SYNOPSIS: “City of Bane” continues! Bane has taken over Gotham City, and Batman is nowhere to be found. At least, not a Batman anyone recognizes. Flashpoint Batman is now patrolling the city, dispensing a violent brand of justice and taking out rogue villains who haven’t yet signed on with Bane. It’s all building to a rebellion among the bad guys who don’t want to play along— and distrust in those who do! Meanwhile, a surprising ally has come to Bruce Wayne’s aid, nursing him back to health so that he can get back to his city.
Tony S. Daniel’s cover for BATMAN #76 depicts a savage image we’ve seen almost ad nauseam since 1993, as a juiced-out, jacked-up Bane raises Batman over his head for yet another back-breaking blow. This time, the earth beneath them splits asunder in anxious anticipation of the earthquake of violence that’s about to happen atop it.
But this doesn’t happen inside. We never see Bane, and Bruce Wayne spends the entire issue passed out on a couch in Paris while Selina Kyle promises she’ll stop stealing things to subsidize their hiding from the various forces that seek to finish the job Bane and another reality’s Thomas Wayne started.
Back in Gotham, the “City of Bane” abides unabated, and Captain Atom learns what happens the hard way when heroes try to cross the line into Bane’s playground. As Gotham Girl protects the skies from well-intentioned intruders, Thomas Wayne’s gun-toting Batman prowls the city’s bowels for villains who’ve yet to join Bane’s army. One of them is Kite Man (“Hell yeah!”), a fan favorite since writer Tom King made him a person instead of a character, who longs for the real Batman’s return in lieu of the lethal lieutenant who hunts him now. Elsewhere, Tim Drake and Damian Wayne risk life and limb simply by discussing what to do on a Gotham City rooftop.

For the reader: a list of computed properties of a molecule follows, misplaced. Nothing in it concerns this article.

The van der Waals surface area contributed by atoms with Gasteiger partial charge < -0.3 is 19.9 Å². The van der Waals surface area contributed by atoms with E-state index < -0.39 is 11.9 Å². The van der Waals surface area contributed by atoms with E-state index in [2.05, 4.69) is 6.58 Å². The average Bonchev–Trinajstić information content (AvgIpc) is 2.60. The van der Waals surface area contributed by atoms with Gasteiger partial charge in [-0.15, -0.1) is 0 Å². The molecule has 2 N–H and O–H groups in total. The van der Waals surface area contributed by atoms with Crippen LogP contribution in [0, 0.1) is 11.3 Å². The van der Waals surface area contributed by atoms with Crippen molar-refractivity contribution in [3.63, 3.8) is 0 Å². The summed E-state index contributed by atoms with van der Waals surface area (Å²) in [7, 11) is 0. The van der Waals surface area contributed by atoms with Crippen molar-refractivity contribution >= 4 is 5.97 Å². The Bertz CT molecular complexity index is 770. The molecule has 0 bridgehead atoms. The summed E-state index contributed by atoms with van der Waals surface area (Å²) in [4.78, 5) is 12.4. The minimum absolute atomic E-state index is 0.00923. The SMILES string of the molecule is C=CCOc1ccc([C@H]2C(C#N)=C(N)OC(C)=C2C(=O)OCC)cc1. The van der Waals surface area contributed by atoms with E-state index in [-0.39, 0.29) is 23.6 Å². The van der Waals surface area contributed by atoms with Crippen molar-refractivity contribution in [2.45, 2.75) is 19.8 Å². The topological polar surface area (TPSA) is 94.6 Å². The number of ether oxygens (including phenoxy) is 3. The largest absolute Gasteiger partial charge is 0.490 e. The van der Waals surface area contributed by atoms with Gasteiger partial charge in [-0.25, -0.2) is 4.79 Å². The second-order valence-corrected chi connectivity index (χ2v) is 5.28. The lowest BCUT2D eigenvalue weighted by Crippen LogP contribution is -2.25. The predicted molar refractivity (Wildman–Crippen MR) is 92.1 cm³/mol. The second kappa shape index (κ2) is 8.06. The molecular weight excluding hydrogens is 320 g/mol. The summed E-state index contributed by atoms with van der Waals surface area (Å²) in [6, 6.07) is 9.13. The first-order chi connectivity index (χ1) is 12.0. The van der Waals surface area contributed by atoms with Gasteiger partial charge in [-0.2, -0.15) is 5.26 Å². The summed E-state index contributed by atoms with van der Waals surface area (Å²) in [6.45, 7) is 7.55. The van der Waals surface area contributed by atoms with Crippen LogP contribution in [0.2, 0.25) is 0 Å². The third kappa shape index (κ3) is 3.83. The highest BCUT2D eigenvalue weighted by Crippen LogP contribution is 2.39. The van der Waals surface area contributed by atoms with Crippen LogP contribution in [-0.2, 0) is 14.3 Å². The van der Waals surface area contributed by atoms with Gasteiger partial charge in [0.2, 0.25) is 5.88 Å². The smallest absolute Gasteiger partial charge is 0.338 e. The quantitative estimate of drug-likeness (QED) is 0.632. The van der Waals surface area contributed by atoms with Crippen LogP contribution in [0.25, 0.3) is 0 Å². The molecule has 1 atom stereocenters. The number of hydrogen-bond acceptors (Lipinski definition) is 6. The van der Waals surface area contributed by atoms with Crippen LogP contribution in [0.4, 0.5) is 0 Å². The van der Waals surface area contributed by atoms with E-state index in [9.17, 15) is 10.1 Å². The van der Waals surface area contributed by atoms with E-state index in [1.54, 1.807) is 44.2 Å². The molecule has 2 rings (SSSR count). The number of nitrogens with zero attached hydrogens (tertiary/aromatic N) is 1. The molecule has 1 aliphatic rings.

Daniel’s pencils have a throwback, classically comic-booky feel that lends themselves well to what feels like an old-school Batman event. Action is kinetic, and the character comes through. Tomeu Morey’s crisp colors add urgency and vibrancy to every page.
Tom King’s capable commands of character and dialogue are fully on display as always, especially with Kite Man. But when this one ends on a total non-ending, I kept trying to find more pages. It’s more of an interlude than an issue that will read much better as a chapter in a collected edition than it does as an installment all its own. — John Bierly
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